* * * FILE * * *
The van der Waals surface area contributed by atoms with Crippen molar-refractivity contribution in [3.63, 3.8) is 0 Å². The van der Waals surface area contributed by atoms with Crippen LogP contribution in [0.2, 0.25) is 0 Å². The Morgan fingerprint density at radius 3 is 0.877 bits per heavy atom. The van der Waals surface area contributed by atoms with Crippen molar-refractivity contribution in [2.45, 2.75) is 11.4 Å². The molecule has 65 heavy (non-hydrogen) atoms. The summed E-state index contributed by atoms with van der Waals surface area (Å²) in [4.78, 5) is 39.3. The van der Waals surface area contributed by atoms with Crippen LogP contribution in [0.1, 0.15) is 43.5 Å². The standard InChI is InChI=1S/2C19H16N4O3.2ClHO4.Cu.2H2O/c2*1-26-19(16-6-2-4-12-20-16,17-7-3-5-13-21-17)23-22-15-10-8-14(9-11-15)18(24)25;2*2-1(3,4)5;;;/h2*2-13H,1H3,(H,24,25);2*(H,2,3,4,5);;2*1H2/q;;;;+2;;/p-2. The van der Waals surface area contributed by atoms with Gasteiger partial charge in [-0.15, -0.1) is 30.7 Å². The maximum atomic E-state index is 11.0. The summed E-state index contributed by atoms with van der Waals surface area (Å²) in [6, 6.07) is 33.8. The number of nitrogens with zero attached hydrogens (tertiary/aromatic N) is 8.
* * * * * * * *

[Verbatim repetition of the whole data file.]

The van der Waals surface area contributed by atoms with Crippen molar-refractivity contribution in [3.63, 3.8) is 0 Å². The van der Waals surface area contributed by atoms with Crippen LogP contribution in [0.2, 0.25) is 0 Å². The Morgan fingerprint density at radius 3 is 0.877 bits per heavy atom. The van der Waals surface area contributed by atoms with Crippen molar-refractivity contribution in [2.45, 2.75) is 11.4 Å². The molecule has 65 heavy (non-hydrogen) atoms. The summed E-state index contributed by atoms with van der Waals surface area (Å²) in [4.78, 5) is 39.3. The van der Waals surface area contributed by atoms with Crippen LogP contribution in [0.1, 0.15) is 43.5 Å². The standard InChI is InChI=1S/2C19H16N4O3.2ClHO4.Cu.2H2O/c2*1-26-19(16-6-2-4-12-20-16,17-7-3-5-13-21-17)23-22-15-10-8-14(9-11-15)18(24)25;2*2-1(3,4)5;;;/h2*2-13H,1H3,(H,24,25);2*(H,2,3,4,5);;2*1H2/q;;;;+2;;/p-2. The van der Waals surface area contributed by atoms with Gasteiger partial charge in [-0.15, -0.1) is 30.7 Å². The maximum atomic E-state index is 11.0. The summed E-state index contributed by atoms with van der Waals surface area (Å²) in [6, 6.07) is 33.8. The number of nitrogens with zero attached hydrogens (tertiary/aromatic N) is 8.